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Natural spectacle Image shows that the moon shadow crosses the Pacific Ocean during the total solar eclipse that occurred this July 2.
The night covered for a few minutes to South America this July 2. A total solar eclipse delighted the countries of the region and although there are multiple photographs of the astronomical spectacle there is one that is even more impressive: an image from the space in which two spectacular natural phenomena converge, which were captured by a meteorological satellite.
The aspect that most attracts the attention of the image is that next to the dark shadow of the Moon when crossing the Pacific Ocean during the total solar eclipse, the hurricane Bárbara advances.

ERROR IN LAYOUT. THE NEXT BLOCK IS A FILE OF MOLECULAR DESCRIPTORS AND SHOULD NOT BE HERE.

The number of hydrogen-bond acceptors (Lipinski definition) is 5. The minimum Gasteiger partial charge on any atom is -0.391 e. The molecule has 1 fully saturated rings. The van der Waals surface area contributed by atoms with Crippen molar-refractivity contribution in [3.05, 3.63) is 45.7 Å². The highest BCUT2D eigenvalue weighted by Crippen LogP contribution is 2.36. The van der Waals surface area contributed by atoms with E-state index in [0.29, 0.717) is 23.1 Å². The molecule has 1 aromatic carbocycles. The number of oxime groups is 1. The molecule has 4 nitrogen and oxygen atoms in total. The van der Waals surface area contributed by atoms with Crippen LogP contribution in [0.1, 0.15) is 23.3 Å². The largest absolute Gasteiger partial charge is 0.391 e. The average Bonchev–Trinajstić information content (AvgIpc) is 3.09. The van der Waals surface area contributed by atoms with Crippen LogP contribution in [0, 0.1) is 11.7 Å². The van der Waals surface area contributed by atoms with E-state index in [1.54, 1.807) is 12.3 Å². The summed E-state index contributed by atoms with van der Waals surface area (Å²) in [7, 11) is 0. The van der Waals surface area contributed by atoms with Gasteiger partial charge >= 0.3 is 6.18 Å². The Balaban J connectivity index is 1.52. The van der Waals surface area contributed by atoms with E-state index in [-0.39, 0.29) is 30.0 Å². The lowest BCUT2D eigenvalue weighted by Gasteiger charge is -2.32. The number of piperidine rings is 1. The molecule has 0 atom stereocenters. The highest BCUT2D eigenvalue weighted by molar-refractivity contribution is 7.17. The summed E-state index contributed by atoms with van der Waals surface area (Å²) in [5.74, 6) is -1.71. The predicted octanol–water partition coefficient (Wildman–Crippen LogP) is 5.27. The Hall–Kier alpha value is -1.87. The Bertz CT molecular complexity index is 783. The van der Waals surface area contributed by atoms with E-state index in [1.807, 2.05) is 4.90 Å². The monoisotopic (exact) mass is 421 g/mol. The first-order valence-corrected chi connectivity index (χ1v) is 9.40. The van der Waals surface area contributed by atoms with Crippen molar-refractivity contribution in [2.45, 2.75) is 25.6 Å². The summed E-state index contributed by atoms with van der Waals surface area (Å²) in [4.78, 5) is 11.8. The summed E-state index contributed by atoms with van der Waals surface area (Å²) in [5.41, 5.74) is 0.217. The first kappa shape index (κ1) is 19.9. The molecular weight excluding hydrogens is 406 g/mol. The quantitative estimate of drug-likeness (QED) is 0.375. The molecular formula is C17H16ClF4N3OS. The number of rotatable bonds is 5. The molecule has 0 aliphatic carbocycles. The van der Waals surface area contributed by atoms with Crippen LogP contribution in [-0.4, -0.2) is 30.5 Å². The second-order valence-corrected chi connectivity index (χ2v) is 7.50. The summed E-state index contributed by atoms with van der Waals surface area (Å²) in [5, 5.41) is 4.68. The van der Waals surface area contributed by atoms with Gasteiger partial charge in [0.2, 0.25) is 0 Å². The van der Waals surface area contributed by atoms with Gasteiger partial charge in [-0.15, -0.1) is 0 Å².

The spectacular snapshot was captured by GOES-West, a meteorological satellite that is part of a joint project of the National Oceanic and Atmospheric Administration of the United States (NOAA) and NASA.
Then, other meteorological stations made an overlay of the images taken by the satellite showing the progress of the hurricane and the eclipse.
On Tuesday, July 2, millions gathered in regions of Chile – a country that prides itself on having one of the best skies in the world to enjoy astronomical shows – in order to celebrate the passage of the only total solar eclipse, a phenomenon that will not be repeated until 2058.
In this view from #GOESWest, you can see the moon’s shadow over the Pacific Ocean as the #TotalSolarEclipse makes its way toward South America. More imagery: https://t.co/aHnIqKeF9t pic.twitter.com/8zuupZOXV1
— NOAA Satellites (@NOAASatellites) July 2, 2019